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Karlskirche, Vienna Overview

The Church of St. Charles, as it translates to, is a baroque church located off of Karlplatz in the centre of Vienna. This magnificent building, replete with a large cupola was one of the final works of lionised Baroque architect Johann Bernhard Fischer von Erlach. A tribute to the passing of the plague, the Karlskirche was built as an expression of gratitude.

One of Vienna’s most architecturally interesting buildings, the edifice was designed to glorify the Habsburg empire. The ambitious, creative design of the Karlskirche combines architectural elements from ancient Greece, Rome and contemporary Viennese styles. In the last years Karlskirche has developed to be one of the most outstanding concert venues in Vienna. It is a center for historically informed performances with works by Mozart and Vivaldi. And it is also the home of the renowned Orchestra 1756 that regularly gives concerts here.

The church is particularly popular during Christmas time when the surrounding areas are lit up by the seasonal Christmas market. The range of products on display is not limited to Christmas themes at all, covering clothing, jewellery, ceramics, household items, and much more. A sprinkling of food and drink stands also ensure you won’t miss your mug of Christmas punch or mulled wine.

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Ticket Information

Adults: EUR 8.00

Students and young people: EUR 4.00

Children under 10 years old: free entry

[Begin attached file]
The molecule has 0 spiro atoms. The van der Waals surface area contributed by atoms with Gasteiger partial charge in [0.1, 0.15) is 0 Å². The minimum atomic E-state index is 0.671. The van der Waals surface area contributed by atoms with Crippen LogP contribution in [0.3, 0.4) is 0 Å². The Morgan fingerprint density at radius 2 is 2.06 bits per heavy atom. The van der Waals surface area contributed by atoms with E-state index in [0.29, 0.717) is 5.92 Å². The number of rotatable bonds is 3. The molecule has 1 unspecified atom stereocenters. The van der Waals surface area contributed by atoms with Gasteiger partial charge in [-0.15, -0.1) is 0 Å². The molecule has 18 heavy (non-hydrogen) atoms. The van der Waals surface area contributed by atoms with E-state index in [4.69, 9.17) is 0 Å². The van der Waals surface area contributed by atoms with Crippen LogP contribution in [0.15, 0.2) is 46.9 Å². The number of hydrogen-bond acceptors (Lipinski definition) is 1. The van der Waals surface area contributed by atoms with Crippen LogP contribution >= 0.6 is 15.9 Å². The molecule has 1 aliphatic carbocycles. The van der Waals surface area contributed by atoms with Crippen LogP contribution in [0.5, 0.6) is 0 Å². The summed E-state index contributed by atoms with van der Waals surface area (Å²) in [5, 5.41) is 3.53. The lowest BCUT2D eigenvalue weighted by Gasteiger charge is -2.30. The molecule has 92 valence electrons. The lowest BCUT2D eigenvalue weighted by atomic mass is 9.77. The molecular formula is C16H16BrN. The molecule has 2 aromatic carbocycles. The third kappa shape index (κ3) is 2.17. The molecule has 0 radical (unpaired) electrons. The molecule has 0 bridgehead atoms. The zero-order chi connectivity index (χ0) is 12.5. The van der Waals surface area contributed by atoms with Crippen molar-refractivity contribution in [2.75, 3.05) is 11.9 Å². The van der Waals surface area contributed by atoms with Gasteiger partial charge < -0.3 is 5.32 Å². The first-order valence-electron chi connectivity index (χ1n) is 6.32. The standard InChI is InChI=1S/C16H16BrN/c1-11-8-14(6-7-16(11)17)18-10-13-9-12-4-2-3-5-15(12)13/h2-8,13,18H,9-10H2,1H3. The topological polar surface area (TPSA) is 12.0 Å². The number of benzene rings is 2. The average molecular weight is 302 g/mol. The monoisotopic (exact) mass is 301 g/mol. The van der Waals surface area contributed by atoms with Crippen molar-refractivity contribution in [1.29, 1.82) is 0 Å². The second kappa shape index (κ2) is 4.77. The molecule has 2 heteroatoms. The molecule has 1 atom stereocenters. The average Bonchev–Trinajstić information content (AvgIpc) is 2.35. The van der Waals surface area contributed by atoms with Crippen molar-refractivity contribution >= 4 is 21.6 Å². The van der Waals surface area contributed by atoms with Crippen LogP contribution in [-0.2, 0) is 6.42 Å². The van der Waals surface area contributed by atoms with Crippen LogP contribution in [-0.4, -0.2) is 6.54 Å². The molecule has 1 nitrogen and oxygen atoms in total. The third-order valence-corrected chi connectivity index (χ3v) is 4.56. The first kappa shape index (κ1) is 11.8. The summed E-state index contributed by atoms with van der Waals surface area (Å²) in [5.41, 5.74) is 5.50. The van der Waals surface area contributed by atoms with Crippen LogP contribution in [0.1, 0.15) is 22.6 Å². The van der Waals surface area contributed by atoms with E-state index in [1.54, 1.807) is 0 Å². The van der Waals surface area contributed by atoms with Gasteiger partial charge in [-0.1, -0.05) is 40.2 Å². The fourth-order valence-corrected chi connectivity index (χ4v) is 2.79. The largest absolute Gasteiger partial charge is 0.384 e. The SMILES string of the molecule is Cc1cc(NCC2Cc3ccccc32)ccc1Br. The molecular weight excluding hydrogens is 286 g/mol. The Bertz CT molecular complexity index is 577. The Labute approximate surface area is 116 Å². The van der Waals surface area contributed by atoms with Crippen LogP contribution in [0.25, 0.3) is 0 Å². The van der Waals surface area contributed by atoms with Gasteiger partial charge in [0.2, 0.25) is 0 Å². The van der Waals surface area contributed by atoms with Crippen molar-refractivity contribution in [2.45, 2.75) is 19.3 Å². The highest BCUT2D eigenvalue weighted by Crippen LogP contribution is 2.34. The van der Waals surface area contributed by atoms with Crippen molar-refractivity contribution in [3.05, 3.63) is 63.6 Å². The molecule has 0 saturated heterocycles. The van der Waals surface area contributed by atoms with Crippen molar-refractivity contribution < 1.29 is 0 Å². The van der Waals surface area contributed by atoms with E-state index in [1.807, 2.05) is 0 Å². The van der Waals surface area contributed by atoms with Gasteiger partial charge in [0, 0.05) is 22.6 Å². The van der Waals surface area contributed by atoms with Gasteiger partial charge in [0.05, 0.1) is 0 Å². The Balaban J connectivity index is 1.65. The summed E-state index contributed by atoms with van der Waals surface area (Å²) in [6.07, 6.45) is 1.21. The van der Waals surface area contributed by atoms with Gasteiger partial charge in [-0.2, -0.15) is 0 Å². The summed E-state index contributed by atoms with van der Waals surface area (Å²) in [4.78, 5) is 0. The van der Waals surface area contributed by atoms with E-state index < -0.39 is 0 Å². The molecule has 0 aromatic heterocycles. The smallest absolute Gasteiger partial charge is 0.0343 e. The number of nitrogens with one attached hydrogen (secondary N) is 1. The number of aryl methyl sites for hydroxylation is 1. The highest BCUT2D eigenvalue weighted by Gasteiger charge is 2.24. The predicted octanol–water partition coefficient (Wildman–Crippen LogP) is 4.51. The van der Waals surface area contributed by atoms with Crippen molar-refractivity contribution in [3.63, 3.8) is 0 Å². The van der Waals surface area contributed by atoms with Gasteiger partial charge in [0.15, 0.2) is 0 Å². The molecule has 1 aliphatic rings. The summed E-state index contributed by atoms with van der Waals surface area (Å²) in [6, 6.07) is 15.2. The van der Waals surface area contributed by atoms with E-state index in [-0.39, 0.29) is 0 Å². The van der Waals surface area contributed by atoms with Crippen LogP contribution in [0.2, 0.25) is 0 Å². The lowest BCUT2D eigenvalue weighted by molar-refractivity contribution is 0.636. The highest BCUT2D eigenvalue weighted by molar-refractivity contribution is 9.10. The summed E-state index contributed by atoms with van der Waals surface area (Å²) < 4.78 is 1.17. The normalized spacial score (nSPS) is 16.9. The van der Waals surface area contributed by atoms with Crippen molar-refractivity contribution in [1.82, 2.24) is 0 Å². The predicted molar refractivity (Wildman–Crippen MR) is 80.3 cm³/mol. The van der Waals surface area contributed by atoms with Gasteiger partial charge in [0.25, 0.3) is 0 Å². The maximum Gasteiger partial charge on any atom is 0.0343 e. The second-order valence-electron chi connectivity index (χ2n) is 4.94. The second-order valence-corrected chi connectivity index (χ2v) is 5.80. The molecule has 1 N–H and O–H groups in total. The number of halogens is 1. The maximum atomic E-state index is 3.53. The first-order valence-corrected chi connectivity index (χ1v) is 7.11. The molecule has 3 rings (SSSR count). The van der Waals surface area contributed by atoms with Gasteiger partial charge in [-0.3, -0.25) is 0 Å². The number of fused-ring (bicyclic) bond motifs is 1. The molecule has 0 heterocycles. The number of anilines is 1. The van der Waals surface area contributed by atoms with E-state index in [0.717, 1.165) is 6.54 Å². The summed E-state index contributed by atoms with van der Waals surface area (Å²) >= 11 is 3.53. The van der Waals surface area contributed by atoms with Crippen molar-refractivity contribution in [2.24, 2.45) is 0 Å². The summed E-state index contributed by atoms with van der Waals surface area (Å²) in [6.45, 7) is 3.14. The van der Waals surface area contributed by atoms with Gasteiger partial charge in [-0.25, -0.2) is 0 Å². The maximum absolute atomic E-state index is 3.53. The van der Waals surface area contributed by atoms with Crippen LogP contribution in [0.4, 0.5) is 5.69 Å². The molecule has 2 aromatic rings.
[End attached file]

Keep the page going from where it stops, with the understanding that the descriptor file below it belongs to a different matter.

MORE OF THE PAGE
Vienna Card holders: EUR 5.00

Vienna Pass holders: free entry


Note: The ticket entitles you to a ride on the panoramic lift as well as entry to the Treasury (Museo Borromeo) and the Museo Novo , where special exhibitions can be seen.

History

In the early 18th century, Central Europe was hit by the last great outbreak of the Black Plague. Holy Roman Emperor Charles VI made a vow to build a church dedicated to St. Carlo Borromeo—revered for attending to Milanese plague victims in the 16th century, and the emperor’s namesake—if the city was saved. After the plague passed, the new church was officially announced in 1713.

Architecture

Karlskirche, architecture, interior, paintings on ceiling
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Von Erlach’s ambitious design is centered around a portico in the Ancient Greek temple style, flanked by two columns modeled after Trajan’s Column in Rome. The twin columns reference Solomon’s Temple as well as the Pillars of Hercules (a symbol adopted by Charles V to represent the Holy Roman Empire), and are together reminiscent of the Pantheon of antiquity. The columns feature reliefs crafted by the Italian sculptor Lorenzo Mattielli, and depict scenes from the life St. Borromeo. The dome recalls that of St. Peter’s Basilica, but is remarkably different in that the base is an elongated ellipsoid.

Panorama Lift

A special feature of the Karlskirche is the barrier-free Panorama lift : the scaffolding stands in the middle of the church, the lift carries visitors to a platform at the height of 32.5 meters! From this height you can look particularly well at the frescoes by Johann Michael Rottmayr and the baroque church.

panorama lift, karlskriche
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Events & Concerts

concert, karlskirche
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The Karlskirche is now also a popular venue for concerts and the seat of the orchestra 1756th This regularly plays Vivaldi's "Four Seasons" and the Mozart Requiem.

Current dates can be found here: https://www.konzert-wien.info//karlskirche.html

Every July, the Popfest takes place in front of the Karlskirche and shows the local music scene at numerous open-air concerts.

Timings: Monday-Saturday 6 PM onwards

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